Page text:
The dynein molecule is a peculiar motor protein recognized for its unique stepping behavior. Sometimes it steps forwards. Other times it steps backwards. It has even been observed to occasionally shuffle by beginning a step with the same domain many times in row. These motions make dynein an interesting object of study, but its status as one of a select few minus-end directed motors makes understanding the mechanics of dynein’s motion vital to our understanding of the cell. When these motors misbehave, fundamental processes like axonal transport and muscle contraction fail. Experimental techniques for studying biomolecules have revealed much about the different conformational states achieved by dynein during its stepping cycle and have established a base of relevant statistics such step lengths, velocities, and generated forces among others. Despite these advancements, the ability to image the full molecule for an entire stepping cycle remains beyond current experimental capabilities.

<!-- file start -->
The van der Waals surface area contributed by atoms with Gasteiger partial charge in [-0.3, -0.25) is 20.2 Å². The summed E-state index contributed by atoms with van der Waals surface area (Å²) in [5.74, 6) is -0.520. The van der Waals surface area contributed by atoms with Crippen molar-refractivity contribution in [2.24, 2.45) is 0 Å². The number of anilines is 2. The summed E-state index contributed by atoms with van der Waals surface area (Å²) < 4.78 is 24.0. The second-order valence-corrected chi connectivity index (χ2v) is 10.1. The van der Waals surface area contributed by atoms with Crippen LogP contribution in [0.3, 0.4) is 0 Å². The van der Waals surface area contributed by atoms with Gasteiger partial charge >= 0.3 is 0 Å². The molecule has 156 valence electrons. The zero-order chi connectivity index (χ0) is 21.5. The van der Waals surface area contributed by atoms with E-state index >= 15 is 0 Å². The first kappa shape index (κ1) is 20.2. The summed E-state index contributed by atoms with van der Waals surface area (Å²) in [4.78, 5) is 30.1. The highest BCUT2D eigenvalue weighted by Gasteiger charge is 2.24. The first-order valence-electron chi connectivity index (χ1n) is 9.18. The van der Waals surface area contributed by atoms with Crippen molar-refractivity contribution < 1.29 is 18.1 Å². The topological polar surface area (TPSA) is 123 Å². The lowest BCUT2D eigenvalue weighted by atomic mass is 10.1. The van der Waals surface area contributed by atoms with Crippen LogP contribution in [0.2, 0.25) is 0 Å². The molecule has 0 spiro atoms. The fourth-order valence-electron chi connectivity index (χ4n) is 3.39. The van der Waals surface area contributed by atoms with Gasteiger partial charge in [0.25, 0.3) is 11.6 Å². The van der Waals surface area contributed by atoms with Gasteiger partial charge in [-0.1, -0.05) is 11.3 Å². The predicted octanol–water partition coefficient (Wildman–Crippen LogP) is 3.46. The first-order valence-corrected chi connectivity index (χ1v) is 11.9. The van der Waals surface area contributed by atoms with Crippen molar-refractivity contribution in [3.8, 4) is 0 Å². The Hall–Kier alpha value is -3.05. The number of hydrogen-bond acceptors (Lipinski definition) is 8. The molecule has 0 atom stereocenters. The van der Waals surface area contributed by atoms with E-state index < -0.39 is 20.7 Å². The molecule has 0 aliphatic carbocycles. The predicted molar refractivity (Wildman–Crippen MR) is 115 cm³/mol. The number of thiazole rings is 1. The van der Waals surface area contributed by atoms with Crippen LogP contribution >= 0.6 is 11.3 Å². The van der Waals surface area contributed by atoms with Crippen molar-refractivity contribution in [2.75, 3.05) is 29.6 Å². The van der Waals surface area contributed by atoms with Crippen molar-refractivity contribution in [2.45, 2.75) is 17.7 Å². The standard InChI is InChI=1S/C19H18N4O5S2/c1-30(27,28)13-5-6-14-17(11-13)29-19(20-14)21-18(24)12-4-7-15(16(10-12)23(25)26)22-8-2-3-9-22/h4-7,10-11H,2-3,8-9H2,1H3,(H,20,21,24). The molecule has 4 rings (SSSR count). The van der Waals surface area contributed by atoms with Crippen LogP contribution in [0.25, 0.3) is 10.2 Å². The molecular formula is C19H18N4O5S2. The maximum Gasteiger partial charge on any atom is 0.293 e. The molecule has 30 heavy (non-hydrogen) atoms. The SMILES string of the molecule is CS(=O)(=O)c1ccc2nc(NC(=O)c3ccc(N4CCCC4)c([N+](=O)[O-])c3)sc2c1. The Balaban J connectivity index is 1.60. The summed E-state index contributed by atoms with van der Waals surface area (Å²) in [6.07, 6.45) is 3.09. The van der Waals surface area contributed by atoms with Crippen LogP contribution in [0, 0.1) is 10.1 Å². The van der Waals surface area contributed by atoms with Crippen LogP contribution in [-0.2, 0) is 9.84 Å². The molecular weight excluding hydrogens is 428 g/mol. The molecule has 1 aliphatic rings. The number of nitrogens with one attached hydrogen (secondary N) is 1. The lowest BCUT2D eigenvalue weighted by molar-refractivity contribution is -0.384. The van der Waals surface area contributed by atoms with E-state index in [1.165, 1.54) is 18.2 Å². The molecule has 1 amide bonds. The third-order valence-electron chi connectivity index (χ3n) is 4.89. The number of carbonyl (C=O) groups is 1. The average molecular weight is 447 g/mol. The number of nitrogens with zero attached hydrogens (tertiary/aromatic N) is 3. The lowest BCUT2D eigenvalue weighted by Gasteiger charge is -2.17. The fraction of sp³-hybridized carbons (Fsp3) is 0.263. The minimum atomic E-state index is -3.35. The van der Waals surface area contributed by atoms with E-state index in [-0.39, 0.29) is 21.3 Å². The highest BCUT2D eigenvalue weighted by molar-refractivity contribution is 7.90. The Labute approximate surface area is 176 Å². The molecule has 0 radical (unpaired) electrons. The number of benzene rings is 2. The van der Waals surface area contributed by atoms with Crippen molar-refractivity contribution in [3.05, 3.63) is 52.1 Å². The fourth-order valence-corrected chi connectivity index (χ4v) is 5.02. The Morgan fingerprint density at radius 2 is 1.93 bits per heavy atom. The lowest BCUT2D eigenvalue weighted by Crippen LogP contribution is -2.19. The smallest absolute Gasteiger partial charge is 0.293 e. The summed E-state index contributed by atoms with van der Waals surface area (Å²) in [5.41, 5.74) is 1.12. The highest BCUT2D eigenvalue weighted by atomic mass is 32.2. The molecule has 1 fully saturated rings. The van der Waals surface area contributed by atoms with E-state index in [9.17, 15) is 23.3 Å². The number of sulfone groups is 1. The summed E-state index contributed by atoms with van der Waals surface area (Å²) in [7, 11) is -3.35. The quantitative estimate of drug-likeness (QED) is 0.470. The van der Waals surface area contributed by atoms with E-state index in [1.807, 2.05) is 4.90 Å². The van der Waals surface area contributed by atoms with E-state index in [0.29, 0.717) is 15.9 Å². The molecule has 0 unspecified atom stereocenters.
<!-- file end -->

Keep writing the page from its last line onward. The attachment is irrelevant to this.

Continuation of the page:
To address this gap, we have developed a simplified, two-dimensional model for the dynein molecule. We treat the protein as a system of massive domains held together by rigid rods steered towards equilibrium configurations by spring like torques and time evolved using Brownian dynamics. With our current set of parameters, the model displays directed motion with step length and velocity distributions in agreement with experiment. Our results indicate that the pre and post powerstroke states are uncorrelated. From this result, we argue that the optimal simulation should only simulate dynein as it steps; the motion of dynein while both binding domains are bound to the microtubule only influences which domain unbinds to initiate the step.